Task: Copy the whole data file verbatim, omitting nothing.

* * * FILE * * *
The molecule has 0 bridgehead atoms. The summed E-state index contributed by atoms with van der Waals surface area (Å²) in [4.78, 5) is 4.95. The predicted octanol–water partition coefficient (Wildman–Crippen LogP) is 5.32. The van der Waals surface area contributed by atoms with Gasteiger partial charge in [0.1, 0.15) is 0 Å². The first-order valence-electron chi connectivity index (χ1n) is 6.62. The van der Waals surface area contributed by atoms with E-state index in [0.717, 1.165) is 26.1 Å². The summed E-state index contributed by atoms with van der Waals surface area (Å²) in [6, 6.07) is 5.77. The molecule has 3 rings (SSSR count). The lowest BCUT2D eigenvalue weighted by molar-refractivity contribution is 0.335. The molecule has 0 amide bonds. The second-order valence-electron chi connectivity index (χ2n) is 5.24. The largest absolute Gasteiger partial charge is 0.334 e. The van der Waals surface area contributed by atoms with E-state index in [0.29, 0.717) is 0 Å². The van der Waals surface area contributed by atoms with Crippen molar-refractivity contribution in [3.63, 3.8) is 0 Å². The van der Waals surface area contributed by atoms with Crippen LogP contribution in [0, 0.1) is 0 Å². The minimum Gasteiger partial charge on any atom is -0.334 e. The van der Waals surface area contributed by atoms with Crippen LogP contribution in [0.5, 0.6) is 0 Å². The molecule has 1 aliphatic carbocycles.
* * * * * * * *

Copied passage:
The molecule has 0 bridgehead atoms. The summed E-state index contributed by atoms with van der Waals surface area (Å²) in [4.78, 5) is 4.95. The predicted octanol–water partition coefficient (Wildman–Crippen LogP) is 5.32. The van der Waals surface area contributed by atoms with Gasteiger partial charge in [0.1, 0.15) is 0 Å². The first-order valence-electron chi connectivity index (χ1n) is 6.62. The van der Waals surface area contributed by atoms with E-state index in [0.717, 1.165) is 26.1 Å². The summed E-state index contributed by atoms with van der Waals surface area (Å²) in [6, 6.07) is 5.77. The molecule has 3 rings (SSSR count). The lowest BCUT2D eigenvalue weighted by molar-refractivity contribution is 0.335. The molecule has 0 amide bonds. The second-order valence-electron chi connectivity index (χ2n) is 5.24. The largest absolute Gasteiger partial charge is 0.334 e. The van der Waals surface area contributed by atoms with E-state index in [0.29, 0.717) is 0 Å². The van der Waals surface area contributed by atoms with Crippen molar-refractivity contribution in [3.63, 3.8) is 0 Å². The van der Waals surface area contributed by atoms with Crippen LogP contribution in [0, 0.1) is 0 Å². The minimum Gasteiger partial charge on any atom is -0.334 e. The van der Waals surface area contributed by atoms with Crippen LogP contribution in [0.5, 0.6) is 0 Å². The molecule has 1 aliphatic carbocycles.